It’s Time to Make a Final Move on Immigration

Estefany Pacheco, J1 Staff Writer

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In a previous article I wrote about DACA and the need for the government to find a way to protect DREAMERS. (https://pbmainstream.com/4502/opinions/bring-daca-back-u-s-needs-to-protect-dreamers/)

President Donald Trump’s recent tweets and statements about DACA and the role that he feels democrats are playing in the problems associated with finding a permanent solution have created a bigger issue. Now it is time to figure out how to really solve this issue.

DACA, ended by Donald Trump on March 5th, meant disaster for a significant number of young people who rely on or wished to enroll in the program. This termination of the program meant only people that already have DACA status could renew it. If DACA is no more, then the government needs to find a permanent alternative for immigrants who wish to be productive people in the United States.

There are, essentially, several ways that this immigration problem can be resolved. The first was to keep DACA in place, but that decision has already been made.

The second option is to create new legislation that would allow illegal immigrants to be able to get a driver’s license and work on the record and be able to take advantage of opportunities. Having the chance to have health care and being able to develop a credit score in order to apply for a credit card have become the basic building blocks of people’s lives.

However, exactly what legislation to put in place is the question. There are, according to  Jessica Taylor of NPR, four political options to replace DACA. These options are:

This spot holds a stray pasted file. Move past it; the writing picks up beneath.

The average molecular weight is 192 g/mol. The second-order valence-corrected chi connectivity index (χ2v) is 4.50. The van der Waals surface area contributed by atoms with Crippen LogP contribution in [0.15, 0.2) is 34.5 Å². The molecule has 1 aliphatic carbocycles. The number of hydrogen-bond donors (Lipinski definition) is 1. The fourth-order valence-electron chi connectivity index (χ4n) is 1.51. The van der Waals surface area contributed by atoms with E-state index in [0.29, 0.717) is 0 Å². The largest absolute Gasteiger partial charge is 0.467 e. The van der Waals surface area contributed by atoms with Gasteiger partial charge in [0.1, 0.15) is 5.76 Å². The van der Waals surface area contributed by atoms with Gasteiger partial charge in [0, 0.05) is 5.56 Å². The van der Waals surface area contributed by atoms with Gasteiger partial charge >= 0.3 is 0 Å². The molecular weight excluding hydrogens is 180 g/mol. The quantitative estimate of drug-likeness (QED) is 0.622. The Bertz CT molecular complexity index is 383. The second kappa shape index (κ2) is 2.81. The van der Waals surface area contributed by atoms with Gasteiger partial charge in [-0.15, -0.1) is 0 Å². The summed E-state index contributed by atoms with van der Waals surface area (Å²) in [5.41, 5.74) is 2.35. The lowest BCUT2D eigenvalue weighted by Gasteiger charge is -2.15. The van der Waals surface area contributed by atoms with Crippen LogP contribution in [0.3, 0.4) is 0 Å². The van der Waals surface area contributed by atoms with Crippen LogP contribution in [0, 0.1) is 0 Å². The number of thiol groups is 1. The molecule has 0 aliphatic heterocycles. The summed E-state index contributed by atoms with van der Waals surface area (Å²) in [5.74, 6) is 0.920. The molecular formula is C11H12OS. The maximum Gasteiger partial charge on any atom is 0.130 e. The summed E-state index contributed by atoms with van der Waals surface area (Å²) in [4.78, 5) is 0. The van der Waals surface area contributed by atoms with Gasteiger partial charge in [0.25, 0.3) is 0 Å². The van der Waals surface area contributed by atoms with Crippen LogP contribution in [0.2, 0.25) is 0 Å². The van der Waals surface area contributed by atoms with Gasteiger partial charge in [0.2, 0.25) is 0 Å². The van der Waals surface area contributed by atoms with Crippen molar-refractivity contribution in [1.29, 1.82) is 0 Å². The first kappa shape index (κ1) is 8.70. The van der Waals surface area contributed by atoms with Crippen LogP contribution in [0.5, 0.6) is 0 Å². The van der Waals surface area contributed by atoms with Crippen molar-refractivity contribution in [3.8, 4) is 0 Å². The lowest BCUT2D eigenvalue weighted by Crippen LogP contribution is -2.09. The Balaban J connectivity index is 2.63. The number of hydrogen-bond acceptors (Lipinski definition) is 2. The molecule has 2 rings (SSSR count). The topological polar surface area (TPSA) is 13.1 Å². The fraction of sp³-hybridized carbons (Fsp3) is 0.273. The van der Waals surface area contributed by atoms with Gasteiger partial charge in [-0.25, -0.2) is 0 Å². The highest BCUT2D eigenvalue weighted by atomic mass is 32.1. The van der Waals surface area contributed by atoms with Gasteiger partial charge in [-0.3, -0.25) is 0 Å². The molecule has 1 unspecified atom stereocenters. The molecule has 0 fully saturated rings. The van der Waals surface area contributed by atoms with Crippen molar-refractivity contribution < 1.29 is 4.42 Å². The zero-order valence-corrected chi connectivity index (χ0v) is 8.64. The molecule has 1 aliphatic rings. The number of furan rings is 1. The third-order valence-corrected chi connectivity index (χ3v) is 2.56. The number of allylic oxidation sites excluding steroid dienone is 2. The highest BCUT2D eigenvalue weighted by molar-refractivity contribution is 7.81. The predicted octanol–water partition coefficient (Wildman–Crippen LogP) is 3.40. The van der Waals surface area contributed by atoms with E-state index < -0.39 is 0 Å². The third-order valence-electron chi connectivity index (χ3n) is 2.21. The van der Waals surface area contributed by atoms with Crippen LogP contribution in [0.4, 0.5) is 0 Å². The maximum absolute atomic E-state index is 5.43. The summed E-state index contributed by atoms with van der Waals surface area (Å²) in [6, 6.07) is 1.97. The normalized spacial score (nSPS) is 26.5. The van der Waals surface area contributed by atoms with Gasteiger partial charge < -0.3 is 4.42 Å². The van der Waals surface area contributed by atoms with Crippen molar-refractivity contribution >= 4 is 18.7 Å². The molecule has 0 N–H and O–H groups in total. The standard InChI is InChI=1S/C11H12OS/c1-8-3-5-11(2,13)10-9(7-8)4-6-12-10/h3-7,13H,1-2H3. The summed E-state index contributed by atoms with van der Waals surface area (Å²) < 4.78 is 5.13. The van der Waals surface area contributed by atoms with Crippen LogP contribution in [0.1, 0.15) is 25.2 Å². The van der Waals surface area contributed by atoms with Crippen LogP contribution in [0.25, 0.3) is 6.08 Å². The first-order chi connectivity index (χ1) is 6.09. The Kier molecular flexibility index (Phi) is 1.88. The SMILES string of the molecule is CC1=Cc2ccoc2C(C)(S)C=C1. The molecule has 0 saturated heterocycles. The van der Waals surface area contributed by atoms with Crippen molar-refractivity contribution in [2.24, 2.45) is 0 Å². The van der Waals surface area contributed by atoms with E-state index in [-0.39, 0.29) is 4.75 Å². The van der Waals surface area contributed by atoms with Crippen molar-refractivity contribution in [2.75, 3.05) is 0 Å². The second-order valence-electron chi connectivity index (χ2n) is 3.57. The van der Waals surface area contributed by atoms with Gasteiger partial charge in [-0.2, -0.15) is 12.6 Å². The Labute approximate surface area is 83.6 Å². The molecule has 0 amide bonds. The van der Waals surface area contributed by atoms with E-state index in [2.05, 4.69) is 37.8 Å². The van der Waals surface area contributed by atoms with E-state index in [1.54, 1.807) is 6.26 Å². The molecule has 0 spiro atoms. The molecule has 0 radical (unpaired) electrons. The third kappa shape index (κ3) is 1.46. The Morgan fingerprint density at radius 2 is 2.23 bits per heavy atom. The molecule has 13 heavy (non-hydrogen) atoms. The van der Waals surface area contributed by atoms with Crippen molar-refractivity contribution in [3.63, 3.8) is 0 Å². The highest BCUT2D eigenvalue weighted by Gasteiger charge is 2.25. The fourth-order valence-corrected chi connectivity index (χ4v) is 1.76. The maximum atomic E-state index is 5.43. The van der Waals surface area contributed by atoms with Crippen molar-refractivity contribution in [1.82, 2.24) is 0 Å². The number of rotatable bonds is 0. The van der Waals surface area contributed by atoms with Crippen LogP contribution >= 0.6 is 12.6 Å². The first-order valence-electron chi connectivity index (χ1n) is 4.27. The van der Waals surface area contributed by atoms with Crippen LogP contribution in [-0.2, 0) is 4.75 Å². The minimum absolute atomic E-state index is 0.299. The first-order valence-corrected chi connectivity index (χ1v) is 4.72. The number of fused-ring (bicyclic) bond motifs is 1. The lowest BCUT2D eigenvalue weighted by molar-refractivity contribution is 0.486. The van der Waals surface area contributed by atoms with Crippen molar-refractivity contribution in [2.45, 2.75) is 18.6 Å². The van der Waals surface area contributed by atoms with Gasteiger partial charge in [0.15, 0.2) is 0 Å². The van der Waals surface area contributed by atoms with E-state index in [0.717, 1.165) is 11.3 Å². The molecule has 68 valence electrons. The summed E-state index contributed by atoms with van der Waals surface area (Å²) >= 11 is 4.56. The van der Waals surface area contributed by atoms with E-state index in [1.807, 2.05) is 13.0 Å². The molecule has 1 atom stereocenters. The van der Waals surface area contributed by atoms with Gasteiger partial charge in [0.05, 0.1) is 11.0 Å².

The Dream Act, sponsored by Sens. Dick Durbin, D-Ill., and Lindsey Graham, R-S.C.This option, according to Taylor, “…has many of the same protections in place as DACA does and also creates a path for citizenship or permanent legal resident status if applicants meet certain requirements. DACA did not provide such a path.”

The Recognizing America’s Children Act, sponsored by Rep. Carlos Curbelo, R-Fla. According to Taylor, this act uses elements of DACA “…while also providing a pathway toward legal status and, eventually, citizenship.”

According to Taylor, “The bill provides immigrants that have been vetted by the Department of Homeland Security with three pathways toward legalization: higher education, service in the armed forces or work authorization.”

The American Hope Act, sponsored by Rep. Luis Gutierrez, D-Ill., and BRIDGE Act, sponsored by Rep. Mike Coffman, R-Colo.. According to Taylor, in order to qualify for The American Hope Act and BRIDGE  Act you have to have been in the United States before turning 18. She also notes that “The bill does not include any work, education or military requirements but does reject people who have been convicted of certain crimes, according to the NILC [National Immigration Law Center].”

Another important factor, according to Taylor, is that the American Hope Act and BRIDGE Act will allow  instant citizenship. “Those eligible can apply for conditional permanent residency, valid for up to eight years, and after three years can apply for lawful permanent residence status. After a total of five years, they can apply for U.S. citizenship.”

Ultimately, coming up with a solution will allow illegal immigrants to get support.They will  not have fear of deportation, and they will become fully contributing members of our society.

 

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It’s Time to Make a Final Move on Immigration